But in the US, saying that someone “doesn’t know nothing” is tantamount to calling someone stupid. And it made me pause when she said that, like ‘what-the-hell-is-she-trying-to-say?’ But after about 15 seconds, I had to remind myself that this was another one of those language differences, where she honestly just meant that I didn’t know my way around the house as a visitor, so they should direct their questions to her since she’s worked here for years.

Hence, today’s post. I think I prefer unadulterated language barriers, like English on Arabic, to the nuanced language barriers of different English. It always makes you feel stupid when someone is speaking in a language you understand and still not making sense because they’re using different words (like the trunk of a car is a “boot” here). In those situation, all you can do is sit there and look perplexed until you realize that there maybe a miscommunication and then ask for clarification. Shame.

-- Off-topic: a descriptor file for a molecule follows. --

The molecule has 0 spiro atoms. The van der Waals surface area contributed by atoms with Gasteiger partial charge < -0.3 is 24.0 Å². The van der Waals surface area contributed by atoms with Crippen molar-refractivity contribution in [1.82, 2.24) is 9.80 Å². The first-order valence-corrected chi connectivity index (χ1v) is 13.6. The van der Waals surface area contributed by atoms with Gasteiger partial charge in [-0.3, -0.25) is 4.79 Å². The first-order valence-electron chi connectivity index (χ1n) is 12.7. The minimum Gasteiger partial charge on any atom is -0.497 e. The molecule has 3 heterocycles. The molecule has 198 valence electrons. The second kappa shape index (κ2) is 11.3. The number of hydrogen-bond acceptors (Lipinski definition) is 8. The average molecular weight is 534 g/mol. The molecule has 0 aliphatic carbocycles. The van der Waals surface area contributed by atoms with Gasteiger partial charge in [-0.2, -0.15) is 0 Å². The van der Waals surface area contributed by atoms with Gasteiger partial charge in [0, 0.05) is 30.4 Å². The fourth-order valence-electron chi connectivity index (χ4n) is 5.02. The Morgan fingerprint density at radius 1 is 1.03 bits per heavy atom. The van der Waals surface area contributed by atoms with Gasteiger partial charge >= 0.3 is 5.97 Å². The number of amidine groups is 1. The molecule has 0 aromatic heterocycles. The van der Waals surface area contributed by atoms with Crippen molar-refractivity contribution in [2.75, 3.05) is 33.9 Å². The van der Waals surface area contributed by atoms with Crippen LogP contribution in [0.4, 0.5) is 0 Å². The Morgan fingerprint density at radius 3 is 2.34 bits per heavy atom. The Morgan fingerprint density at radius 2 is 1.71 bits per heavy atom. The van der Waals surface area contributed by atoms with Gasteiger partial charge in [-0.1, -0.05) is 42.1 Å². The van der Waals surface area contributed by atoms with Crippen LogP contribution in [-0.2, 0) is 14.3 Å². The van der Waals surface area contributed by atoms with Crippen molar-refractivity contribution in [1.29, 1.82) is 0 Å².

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1 Comment

  1. Hiya…

    From a “coloured” South african (note also spelled differently) who messaged you before 🙂

    Just read this article and the one of trying to get your fiance into the Us…

    One funny story to add and one point to add to your post.

    The funny story is regarding your point on “because they’re using different words”… I once was walking round in Green Point and tourists asked me for directions to some shop or something… I then nicely explained where to go, down, the road, till they get to the robot at the bottom, then turn right… They left me, but only when I was back in my office I realised, they must have been very confused when they got to the end of the road and maybe looked for a robot! (lol…we really never use the word traffic light, so it didnt even click and they never asked me either..)